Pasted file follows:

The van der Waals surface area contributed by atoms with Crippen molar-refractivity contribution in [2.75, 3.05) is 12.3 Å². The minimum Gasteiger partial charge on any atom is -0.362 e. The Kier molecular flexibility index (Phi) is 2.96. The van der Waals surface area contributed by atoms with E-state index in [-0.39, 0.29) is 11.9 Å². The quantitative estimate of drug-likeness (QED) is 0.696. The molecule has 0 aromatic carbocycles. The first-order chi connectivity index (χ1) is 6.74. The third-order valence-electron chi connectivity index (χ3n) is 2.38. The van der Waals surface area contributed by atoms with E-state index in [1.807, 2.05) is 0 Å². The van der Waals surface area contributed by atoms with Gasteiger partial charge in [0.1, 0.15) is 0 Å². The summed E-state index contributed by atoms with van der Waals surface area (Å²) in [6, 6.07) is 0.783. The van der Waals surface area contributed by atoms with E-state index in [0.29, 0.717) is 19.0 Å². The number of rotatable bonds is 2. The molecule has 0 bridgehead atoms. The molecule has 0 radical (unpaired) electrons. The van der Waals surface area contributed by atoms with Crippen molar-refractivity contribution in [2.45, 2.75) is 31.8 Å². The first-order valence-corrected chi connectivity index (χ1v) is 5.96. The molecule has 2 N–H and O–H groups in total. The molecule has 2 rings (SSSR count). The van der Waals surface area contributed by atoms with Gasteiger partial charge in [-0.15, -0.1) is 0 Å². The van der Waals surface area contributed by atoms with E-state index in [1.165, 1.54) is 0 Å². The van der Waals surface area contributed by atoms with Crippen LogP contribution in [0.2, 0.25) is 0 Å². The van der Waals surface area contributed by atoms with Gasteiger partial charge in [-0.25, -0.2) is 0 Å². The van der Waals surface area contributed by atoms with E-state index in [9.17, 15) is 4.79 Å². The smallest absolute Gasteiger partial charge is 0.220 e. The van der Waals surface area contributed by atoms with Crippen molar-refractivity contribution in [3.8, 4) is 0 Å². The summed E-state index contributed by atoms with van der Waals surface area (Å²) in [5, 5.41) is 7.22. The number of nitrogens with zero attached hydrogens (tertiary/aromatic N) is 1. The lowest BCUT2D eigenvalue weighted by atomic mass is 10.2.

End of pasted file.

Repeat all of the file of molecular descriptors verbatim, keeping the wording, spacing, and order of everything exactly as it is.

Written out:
The van der Waals surface area contributed by atoms with Crippen molar-refractivity contribution in [2.75, 3.05) is 12.3 Å². The minimum Gasteiger partial charge on any atom is -0.362 e. The Kier molecular flexibility index (Phi) is 2.96. The van der Waals surface area contributed by atoms with E-state index in [-0.39, 0.29) is 11.9 Å². The quantitative estimate of drug-likeness (QED) is 0.696. The molecule has 0 aromatic carbocycles. The first-order chi connectivity index (χ1) is 6.74. The third-order valence-electron chi connectivity index (χ3n) is 2.38. The van der Waals surface area contributed by atoms with E-state index in [1.807, 2.05) is 0 Å². The van der Waals surface area contributed by atoms with Gasteiger partial charge in [0.1, 0.15) is 0 Å². The summed E-state index contributed by atoms with van der Waals surface area (Å²) in [6, 6.07) is 0.783. The van der Waals surface area contributed by atoms with E-state index in [0.29, 0.717) is 19.0 Å². The number of rotatable bonds is 2. The molecule has 0 bridgehead atoms. The molecule has 0 radical (unpaired) electrons. The van der Waals surface area contributed by atoms with Crippen molar-refractivity contribution in [2.45, 2.75) is 31.8 Å². The first-order valence-corrected chi connectivity index (χ1v) is 5.96. The molecule has 2 N–H and O–H groups in total. The molecule has 2 rings (SSSR count). The van der Waals surface area contributed by atoms with Gasteiger partial charge in [-0.15, -0.1) is 0 Å². The van der Waals surface area contributed by atoms with E-state index in [1.165, 1.54) is 0 Å². The van der Waals surface area contributed by atoms with Crippen LogP contribution in [0.2, 0.25) is 0 Å². The van der Waals surface area contributed by atoms with Gasteiger partial charge in [-0.25, -0.2) is 0 Å². The van der Waals surface area contributed by atoms with E-state index in [9.17, 15) is 4.79 Å². The smallest absolute Gasteiger partial charge is 0.220 e. The van der Waals surface area contributed by atoms with Crippen molar-refractivity contribution in [3.8, 4) is 0 Å². The summed E-state index contributed by atoms with van der Waals surface area (Å²) in [5, 5.41) is 7.22. The number of nitrogens with zero attached hydrogens (tertiary/aromatic N) is 1. The lowest BCUT2D eigenvalue weighted by atomic mass is 10.2.